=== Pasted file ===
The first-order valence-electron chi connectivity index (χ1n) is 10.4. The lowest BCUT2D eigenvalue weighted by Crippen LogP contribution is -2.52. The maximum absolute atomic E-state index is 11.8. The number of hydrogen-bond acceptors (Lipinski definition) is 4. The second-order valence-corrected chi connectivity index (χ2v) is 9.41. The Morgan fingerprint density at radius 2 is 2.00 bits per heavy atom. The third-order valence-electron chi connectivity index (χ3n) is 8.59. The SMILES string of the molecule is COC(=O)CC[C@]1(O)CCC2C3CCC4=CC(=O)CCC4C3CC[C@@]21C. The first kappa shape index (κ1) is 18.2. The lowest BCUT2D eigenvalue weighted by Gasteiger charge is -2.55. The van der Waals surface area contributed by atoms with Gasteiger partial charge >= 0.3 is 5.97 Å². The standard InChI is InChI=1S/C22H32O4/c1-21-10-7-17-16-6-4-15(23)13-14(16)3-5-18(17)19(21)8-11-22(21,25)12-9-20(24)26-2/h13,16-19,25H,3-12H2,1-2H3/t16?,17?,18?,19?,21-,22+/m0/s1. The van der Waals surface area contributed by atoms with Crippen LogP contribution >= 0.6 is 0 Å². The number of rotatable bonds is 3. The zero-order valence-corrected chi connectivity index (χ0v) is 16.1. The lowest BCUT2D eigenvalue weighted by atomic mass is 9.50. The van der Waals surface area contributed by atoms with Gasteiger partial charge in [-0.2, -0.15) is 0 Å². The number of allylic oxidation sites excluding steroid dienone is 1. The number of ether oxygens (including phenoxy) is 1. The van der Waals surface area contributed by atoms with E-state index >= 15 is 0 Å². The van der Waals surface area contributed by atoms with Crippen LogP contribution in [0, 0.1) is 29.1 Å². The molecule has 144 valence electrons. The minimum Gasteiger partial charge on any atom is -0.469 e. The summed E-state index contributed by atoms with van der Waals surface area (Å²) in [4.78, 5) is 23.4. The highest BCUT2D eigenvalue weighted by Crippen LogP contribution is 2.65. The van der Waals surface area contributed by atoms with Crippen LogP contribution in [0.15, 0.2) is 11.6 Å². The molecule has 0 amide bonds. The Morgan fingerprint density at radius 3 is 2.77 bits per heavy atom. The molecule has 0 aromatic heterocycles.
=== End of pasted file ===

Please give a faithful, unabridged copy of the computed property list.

The first-order valence-electron chi connectivity index (χ1n) is 10.4. The lowest BCUT2D eigenvalue weighted by Crippen LogP contribution is -2.52. The maximum absolute atomic E-state index is 11.8. The number of hydrogen-bond acceptors (Lipinski definition) is 4. The second-order valence-corrected chi connectivity index (χ2v) is 9.41. The Morgan fingerprint density at radius 2 is 2.00 bits per heavy atom. The third-order valence-electron chi connectivity index (χ3n) is 8.59. The SMILES string of the molecule is COC(=O)CC[C@]1(O)CCC2C3CCC4=CC(=O)CCC4C3CC[C@@]21C. The first kappa shape index (κ1) is 18.2. The lowest BCUT2D eigenvalue weighted by Gasteiger charge is -2.55. The van der Waals surface area contributed by atoms with Gasteiger partial charge >= 0.3 is 5.97 Å². The standard InChI is InChI=1S/C22H32O4/c1-21-10-7-17-16-6-4-15(23)13-14(16)3-5-18(17)19(21)8-11-22(21,25)12-9-20(24)26-2/h13,16-19,25H,3-12H2,1-2H3/t16?,17?,18?,19?,21-,22+/m0/s1. The van der Waals surface area contributed by atoms with Crippen LogP contribution >= 0.6 is 0 Å². The number of rotatable bonds is 3. The zero-order valence-corrected chi connectivity index (χ0v) is 16.1. The lowest BCUT2D eigenvalue weighted by atomic mass is 9.50. The van der Waals surface area contributed by atoms with Gasteiger partial charge in [-0.2, -0.15) is 0 Å². The number of allylic oxidation sites excluding steroid dienone is 1. The number of ether oxygens (including phenoxy) is 1. The van der Waals surface area contributed by atoms with E-state index >= 15 is 0 Å². The van der Waals surface area contributed by atoms with Crippen LogP contribution in [0, 0.1) is 29.1 Å². The molecule has 144 valence electrons. The minimum Gasteiger partial charge on any atom is -0.469 e. The summed E-state index contributed by atoms with van der Waals surface area (Å²) in [4.78, 5) is 23.4. The highest BCUT2D eigenvalue weighted by Crippen LogP contribution is 2.65. The van der Waals surface area contributed by atoms with Crippen LogP contribution in [0.15, 0.2) is 11.6 Å². The molecule has 0 amide bonds. The Morgan fingerprint density at radius 3 is 2.77 bits per heavy atom. The molecule has 0 aromatic heterocycles.